Dr. Tandeep Malhotra
Associate Dental Surgeon, Clove Dental
India is facing a health crisis with 130,000 people dying every year due to oral cancer. It essentially means that oral cancer kills 14 Indians per hour. This statistic has put India at the epicenter of the oropharyngeal cancer scourge, with the highest rate of prevalence in the world.
Oral cancer should not be one of most fatal diseases. If caught early, it is 80% to 90% curable. It is one of the few cancers that do not require a special test, an invasive procedure, or an elaborate equipment to discover it. The subtle tissue changes can be seen with the naked eyes, or felt with fingers. There really is no good reason that it should lie undetected if someone is looking for it.
Published studies show that currently less than 25% of those who visit a dentist regularly report having had an oral cancer screening. This is unfortunate. I as a dental surgeon and many like me are here to change that.
Dental surgeons are instrumental in early detection of oral cancer. And dental surgeons need to take the leadership role if oral cancer is to be brought down from its high ranking as a killer disease. It has been documented that the greatest impact in battling most cancers has come from increased awareness and aggressive campaigns directed at early detection. For instance, it is now a standard routine to annually get a PAP smear for cervical cancer, a mammogram to check for breast cancer or PSA and digital rectal exams for prostate cancer. These screenings have been successful as a result of increased public awareness combined with motivated doctors for conducting the examination.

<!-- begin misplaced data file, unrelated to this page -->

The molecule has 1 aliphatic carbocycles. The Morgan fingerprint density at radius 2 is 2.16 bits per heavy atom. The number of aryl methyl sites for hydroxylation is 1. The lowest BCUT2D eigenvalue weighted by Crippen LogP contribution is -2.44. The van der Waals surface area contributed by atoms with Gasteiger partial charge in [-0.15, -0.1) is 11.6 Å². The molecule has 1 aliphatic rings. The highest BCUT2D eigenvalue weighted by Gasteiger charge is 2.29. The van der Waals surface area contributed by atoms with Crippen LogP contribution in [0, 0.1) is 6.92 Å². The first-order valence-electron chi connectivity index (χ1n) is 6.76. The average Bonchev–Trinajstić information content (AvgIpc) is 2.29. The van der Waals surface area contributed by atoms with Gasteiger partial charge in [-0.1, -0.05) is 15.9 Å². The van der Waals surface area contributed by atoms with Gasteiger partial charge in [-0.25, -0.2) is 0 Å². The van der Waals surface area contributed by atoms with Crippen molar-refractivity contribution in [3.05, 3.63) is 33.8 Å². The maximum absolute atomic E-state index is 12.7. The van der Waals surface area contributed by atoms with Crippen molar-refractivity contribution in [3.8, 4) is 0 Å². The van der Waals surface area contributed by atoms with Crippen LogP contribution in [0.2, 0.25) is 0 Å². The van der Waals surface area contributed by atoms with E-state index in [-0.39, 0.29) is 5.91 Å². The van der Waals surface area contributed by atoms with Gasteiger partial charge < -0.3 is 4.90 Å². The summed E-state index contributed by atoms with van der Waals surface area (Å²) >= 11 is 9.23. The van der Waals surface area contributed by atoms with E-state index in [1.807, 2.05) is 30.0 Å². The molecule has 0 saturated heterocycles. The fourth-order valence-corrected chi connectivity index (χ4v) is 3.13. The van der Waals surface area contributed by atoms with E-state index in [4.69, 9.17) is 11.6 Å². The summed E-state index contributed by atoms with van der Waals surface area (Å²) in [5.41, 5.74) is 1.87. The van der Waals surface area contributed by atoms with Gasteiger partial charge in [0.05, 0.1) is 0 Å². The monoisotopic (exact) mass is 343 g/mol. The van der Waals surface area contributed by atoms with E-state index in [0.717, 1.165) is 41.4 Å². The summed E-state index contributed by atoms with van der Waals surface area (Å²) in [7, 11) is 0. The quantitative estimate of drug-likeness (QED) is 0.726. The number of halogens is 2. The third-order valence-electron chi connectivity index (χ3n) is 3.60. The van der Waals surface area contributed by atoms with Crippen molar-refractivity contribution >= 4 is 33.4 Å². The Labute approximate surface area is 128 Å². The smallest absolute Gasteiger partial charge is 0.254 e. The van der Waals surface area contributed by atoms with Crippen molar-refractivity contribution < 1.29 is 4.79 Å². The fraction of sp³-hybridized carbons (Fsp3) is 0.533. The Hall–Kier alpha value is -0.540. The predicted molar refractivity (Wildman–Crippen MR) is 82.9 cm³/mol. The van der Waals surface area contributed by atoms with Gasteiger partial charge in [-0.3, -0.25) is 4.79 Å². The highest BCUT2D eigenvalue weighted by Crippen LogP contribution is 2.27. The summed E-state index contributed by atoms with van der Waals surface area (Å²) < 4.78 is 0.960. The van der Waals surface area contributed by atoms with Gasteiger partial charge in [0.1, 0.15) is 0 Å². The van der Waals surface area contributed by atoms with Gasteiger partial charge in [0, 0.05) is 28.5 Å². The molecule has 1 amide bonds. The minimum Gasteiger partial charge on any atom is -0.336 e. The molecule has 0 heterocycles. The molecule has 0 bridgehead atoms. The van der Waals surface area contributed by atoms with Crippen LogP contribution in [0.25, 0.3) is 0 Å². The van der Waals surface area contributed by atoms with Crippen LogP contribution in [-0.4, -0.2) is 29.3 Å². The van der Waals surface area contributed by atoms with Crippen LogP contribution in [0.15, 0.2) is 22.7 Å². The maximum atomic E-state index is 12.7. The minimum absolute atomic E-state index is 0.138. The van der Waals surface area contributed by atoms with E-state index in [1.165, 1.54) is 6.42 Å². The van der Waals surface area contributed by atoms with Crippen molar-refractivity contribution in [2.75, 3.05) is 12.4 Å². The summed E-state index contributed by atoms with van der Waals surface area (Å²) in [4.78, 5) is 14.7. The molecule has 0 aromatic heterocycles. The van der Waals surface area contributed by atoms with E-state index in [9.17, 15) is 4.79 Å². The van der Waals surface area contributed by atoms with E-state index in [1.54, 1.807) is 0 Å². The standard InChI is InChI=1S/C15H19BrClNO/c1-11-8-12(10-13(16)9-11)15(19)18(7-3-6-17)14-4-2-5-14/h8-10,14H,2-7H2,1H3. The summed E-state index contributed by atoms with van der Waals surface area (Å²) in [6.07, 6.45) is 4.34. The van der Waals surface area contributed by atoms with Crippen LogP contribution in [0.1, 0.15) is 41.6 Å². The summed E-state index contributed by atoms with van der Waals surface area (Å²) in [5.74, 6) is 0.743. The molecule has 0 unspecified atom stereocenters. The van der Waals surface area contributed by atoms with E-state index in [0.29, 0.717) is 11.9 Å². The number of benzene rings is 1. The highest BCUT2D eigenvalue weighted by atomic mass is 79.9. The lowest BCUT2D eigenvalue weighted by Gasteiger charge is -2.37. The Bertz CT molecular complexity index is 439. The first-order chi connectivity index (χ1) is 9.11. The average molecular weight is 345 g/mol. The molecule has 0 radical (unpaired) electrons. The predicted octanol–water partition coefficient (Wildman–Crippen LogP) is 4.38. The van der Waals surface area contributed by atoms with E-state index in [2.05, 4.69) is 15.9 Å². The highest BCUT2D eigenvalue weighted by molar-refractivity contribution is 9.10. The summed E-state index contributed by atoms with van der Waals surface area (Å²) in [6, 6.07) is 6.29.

A cost-effectiveness analysis revealed that an oral cancer visual inspection by trained health workers can be carried out for under $6 per person. The cost of screening is only a small percentage of the burden oral cancer causes on the economic health of the country. Most importantly it keeps the human resource of the country in good health who will in one way or the other contribute to the growth of the economy.
It is high time that both general public and dental surgeons realize that a visit to a dental clinic can be a matter of life and death.